Some of you may know of my love for the US author Richard Russo. When I heard he was making a rare UK appearance at Damian Barr’s Literary Salon at the Savoy I knew I had to make the effort to go. A Monday night and a trip from Nottingham and back for work the next day – all doable with planning and caffeine.
Imagine, if you will, a local government worker with a book to sell, a working parent whose little spare time is spent reading and writing, a comfortable if tiring routine to the days, little social life, an introvert with a hint of shyness (laying it on thick but still…) Now imagine The Savoy, all 1930s decor, hushed corridors and doormen, the Lancaster ballroom a swirling light blue, plaster detail, gilding and mirrored doors. FULL of people many of whom know each other, all of whom appear to be fully au fait with their surroundings. And take a breath.
Obviously, there was no need to worry. Everyone was friendly. The room was a lovely atmosphere and I sat and chatted to those on my table – all seemed to think I was slightly bonkers to be here from Nottingham for the evening, and none of whom had heard of Richard Russo before. I did my best to recommend books for them to start with, and said he was very funny.
The Literary Salon was set up just as I left the book industry so while it was my first time, it’s well established as a high class literary event – “always a good night out” said the man at my table. I sipped a lovely Valpolicella – recommended by another Damian Barr project A Book and a Bottle – to be drunk while reading Jessie Burton’s The Muse (on my TBR pile so now I will be forced to buy some wine – such a hard life). Fine writers, good wine, lovely surroundings – it’s all you could want if you fancy a bit of the high life once in a while.
Damian appeared with a flourish from behind the stage curtains, nattily dressed in bow tie and light blue trousers. He gave a sparkling introduction, referencing Noel Coward, the importance of diversity and tolerance and mentioning the terrible events of Saturday night not far away on London Bridge. And then our first guest was up.
The joy of all literary events, of course, is that you get to hear about books and ideas that you may not otherwise come across if just browsing. I doubt I would have otherwise found Sam Leith’s book You Talkin’ to Me? or Natalie Haynes’ Children of Jocasta but they were both terrific and obviously now added to my ever-growing TBR list.
A break before the main man appeared. I was getting slightly nervous by this point as I needed to leave soon to catch my last train home. I had planned on 9.15 leaving time but we were reconvening after the break at 9pm and I’d have come all this way and barely caught what I wanted to see. It’s a literary salon, I’m not criticising, the atmosphere was much better relaxed but… eeek!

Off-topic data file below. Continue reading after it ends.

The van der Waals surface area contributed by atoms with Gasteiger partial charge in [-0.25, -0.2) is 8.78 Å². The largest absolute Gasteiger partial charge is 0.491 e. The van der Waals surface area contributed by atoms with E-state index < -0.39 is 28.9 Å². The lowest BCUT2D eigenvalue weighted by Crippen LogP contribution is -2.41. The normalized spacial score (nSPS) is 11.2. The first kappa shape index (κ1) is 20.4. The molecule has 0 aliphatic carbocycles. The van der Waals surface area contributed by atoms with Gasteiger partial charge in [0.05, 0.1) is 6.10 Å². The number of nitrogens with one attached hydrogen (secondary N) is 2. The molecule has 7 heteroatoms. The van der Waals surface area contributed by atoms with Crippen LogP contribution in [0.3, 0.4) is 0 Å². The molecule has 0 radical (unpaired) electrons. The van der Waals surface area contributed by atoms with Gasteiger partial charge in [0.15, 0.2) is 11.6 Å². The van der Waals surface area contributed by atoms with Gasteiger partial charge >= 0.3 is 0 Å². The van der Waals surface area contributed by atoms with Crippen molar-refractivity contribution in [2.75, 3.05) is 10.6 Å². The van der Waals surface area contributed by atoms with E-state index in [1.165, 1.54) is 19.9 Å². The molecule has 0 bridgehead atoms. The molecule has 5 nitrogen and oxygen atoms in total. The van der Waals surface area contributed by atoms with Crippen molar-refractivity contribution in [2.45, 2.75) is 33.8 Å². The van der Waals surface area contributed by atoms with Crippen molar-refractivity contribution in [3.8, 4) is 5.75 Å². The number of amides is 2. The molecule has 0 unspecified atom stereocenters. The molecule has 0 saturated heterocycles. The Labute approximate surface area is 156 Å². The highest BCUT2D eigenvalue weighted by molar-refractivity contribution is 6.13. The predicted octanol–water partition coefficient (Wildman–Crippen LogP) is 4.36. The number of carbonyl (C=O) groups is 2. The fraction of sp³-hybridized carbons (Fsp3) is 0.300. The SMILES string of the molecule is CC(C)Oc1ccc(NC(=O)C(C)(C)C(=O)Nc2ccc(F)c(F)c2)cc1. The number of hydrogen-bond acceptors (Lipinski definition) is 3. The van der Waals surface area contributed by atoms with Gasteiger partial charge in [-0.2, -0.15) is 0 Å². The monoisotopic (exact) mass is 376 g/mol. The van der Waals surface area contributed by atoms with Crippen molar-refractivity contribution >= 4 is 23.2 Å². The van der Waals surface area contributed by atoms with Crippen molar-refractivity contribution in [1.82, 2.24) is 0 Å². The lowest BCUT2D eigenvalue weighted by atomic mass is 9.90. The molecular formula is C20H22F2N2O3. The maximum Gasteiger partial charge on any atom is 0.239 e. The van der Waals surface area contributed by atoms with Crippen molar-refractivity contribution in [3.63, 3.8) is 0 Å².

But then there he was, reading out a selection from Everybody’s Fool, and how the people at my table laughed. I felt vindicated in my praise. It was a lovely interview, moving in places and funny in others, or it was until I finally had to sneak out.
Now, obviously the sensible person with a trek across London to make her train at St Pancras takes a cab. I am not a sensible person and I hate cabs and avoid them wherever possible (don’t ask why – it’s completely irrational of me). A combination of running and the tube was therefore my option. As I did this, I learned a number of things:
- I usually run 10k twice a week so distance and endurance is not an issue but not wearing a sports bra is. Ouch.
- Running while trying to preserve the lemon meringue cupcakes you bought as a treat for the hubby is a lost cause.
- Running in a waterproof coat causes heat to build up from your body so that when you reach your destination, you sit and steam gently. A sauna from within. Such a great look.
- My backpack, so useful for everyday life, does not take well to running and will burst open. Say what you will about London but I know of few other cities where a strange man will step into a rain-soaked road, pick up the contents of a woman’s handbag – including smashed face powder and a tampon – and return them to her without batting an eyelid. (The northern man is too preoccupied with humour for gallantry in this way.)
- The Northern line from Charing Cross doesn’t go to St Pancras – only Euston where you have to catch a different train across or run down the Euston Road. No prizes for guessing which I chose.
I made the train with minutes to spare and tucked into my Savoy sandwich and smashed cupcake.
What lessons can we learn from this?
The Literary Salon events are lovely and I must come again. Next time, however, perhaps a hotel and an early morning train would be the way to go. Or even, maybe, a cab.